Good Jobs First Subsidy News
By Mike Macieg, Governing
When it comes to tax breaks for economic development, following the money has never been easy.
Thanks to new accounting rules, states and localities have to disclose how much revenue they lose to such deals. But a new report finds that most of the nation’s largest local governments fail to reveal other basic information online, like what companies are benefiting, how much money they receive or whether they deliver on promises to create jobs.
By Steve Harrison, The Charlotte Observer
Charlotte has an ambitious program to spend tax dollars to land new jobs. But when it comes to revealing information about its incentive programs, the city gets a failing grade, according to a national study.
The Washington D.C.-based group, Good Jobs First, ranked the nation’s 50 largest cities on how much they share with the public about their economic incentive programs.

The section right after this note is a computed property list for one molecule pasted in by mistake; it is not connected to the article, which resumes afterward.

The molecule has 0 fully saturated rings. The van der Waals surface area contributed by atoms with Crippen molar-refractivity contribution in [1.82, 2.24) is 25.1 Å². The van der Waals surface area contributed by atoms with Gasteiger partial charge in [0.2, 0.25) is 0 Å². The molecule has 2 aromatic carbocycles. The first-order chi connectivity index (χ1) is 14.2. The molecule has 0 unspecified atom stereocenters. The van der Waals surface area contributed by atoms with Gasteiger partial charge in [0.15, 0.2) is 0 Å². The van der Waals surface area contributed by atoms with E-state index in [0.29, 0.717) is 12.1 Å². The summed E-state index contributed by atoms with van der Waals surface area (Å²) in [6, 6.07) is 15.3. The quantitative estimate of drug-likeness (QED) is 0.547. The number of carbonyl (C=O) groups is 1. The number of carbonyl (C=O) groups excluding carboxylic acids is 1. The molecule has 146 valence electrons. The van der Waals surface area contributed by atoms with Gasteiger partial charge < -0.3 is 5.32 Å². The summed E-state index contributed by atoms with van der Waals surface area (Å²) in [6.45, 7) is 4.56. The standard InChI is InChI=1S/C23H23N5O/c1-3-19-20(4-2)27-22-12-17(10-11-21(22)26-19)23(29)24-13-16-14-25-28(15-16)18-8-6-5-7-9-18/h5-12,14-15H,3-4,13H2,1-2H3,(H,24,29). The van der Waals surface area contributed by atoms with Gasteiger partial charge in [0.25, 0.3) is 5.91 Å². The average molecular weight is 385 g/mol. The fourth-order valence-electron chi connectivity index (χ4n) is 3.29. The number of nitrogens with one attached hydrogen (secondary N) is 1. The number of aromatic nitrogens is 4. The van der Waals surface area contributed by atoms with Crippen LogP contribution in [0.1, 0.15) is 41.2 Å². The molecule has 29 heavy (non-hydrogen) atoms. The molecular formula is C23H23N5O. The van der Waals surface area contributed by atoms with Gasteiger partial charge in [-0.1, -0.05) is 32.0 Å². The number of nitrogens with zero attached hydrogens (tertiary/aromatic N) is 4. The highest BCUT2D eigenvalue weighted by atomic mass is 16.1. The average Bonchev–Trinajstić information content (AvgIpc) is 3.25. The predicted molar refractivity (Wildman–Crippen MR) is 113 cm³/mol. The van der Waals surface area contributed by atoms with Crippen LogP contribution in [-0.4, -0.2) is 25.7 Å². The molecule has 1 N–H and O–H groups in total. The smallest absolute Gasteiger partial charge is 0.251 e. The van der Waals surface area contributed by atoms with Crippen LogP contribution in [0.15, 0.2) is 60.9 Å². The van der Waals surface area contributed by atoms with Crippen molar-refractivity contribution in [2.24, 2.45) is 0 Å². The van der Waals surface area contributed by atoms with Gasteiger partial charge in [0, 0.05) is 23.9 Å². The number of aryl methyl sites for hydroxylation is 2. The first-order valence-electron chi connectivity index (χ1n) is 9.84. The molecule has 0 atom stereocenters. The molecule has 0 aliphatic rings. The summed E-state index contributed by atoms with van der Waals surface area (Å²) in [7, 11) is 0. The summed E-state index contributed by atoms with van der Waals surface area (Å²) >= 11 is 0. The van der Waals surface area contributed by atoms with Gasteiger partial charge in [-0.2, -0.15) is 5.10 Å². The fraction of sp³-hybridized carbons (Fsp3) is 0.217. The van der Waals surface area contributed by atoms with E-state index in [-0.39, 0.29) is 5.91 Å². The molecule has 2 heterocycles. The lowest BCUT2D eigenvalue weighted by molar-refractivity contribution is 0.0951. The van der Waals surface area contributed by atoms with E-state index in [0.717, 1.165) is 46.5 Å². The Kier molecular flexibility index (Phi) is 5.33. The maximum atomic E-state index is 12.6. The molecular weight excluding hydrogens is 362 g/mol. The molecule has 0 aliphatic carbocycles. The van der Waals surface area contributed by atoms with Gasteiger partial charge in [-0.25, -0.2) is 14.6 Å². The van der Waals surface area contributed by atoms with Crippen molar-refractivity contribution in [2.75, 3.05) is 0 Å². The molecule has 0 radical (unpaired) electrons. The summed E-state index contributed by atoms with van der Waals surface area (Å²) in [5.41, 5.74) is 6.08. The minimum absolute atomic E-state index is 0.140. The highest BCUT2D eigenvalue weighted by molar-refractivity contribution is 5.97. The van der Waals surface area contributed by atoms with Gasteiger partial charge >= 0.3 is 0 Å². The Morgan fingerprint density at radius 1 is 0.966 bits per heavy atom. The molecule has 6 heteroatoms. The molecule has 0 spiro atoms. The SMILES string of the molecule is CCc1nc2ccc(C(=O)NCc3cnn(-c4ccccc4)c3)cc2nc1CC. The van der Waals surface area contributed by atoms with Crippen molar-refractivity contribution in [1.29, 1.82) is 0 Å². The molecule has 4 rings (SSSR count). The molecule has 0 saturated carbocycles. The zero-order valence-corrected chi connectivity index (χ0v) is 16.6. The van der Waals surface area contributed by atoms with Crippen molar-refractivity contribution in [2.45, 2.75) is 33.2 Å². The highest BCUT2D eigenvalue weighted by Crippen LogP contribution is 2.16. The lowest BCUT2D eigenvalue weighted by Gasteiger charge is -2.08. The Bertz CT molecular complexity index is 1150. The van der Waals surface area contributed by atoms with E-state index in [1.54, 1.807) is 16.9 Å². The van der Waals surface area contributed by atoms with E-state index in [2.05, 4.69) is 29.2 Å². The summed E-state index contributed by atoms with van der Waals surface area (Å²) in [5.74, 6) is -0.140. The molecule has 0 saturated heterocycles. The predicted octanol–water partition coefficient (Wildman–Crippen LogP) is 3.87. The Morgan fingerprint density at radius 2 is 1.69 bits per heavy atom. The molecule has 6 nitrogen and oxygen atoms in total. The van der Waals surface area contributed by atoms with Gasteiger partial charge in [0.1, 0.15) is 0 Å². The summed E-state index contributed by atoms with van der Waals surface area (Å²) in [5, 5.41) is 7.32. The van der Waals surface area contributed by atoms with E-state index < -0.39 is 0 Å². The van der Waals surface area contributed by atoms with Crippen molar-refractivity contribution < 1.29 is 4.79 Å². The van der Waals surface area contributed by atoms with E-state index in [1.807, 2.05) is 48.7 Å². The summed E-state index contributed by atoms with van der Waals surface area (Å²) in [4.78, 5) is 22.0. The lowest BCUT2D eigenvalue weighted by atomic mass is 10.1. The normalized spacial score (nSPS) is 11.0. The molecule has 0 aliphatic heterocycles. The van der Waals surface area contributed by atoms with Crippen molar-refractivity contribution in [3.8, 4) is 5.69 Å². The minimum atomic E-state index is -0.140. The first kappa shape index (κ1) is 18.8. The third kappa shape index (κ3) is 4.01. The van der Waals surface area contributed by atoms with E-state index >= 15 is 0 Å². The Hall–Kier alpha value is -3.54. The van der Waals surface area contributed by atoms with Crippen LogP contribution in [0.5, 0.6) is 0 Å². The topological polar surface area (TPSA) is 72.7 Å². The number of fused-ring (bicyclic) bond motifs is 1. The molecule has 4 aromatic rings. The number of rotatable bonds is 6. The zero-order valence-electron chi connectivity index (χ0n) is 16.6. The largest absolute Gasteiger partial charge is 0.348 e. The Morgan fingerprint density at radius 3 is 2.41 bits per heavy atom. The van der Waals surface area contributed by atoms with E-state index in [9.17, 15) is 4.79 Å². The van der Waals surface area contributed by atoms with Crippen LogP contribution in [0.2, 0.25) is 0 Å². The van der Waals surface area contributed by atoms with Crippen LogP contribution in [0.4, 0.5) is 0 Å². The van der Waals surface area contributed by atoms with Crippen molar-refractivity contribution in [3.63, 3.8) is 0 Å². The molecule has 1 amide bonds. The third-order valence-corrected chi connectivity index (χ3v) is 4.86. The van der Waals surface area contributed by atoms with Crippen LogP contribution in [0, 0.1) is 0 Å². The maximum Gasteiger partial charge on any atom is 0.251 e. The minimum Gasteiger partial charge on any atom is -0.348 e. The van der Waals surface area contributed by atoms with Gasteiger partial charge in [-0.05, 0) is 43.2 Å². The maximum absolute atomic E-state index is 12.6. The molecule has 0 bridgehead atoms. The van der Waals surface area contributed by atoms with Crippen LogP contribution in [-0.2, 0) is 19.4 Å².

By James T. Madore, Newsday
Two industrial development agencies on Long Island are among the nation’s most transparent government agencies that award tax breaks to businesses, thanks to reporting requirements from New York State, according to a report to be released Wednesday.
By Jessica Lyons Hardcastle, Environmental Leader
Major companies racked up more than $20 billion in enforcement costs for environmental, health and safety and other violations between Election Day and Donald Trump’s inauguration.
This, according to Violation Tracker, a database produced by the Corporate Research Project of Good Jobs First, that first launched in 2015.
Corporations have learned to game the tax incentive system
By Chris Tomlinson, Houston Chronicle
Amazon is building warehouses across the United States to develop its own delivery infrastructure to guarantee next-day delivery.
So why have state and local governments given Amazon $241 million to build facilities that they couldn't build anywhere else?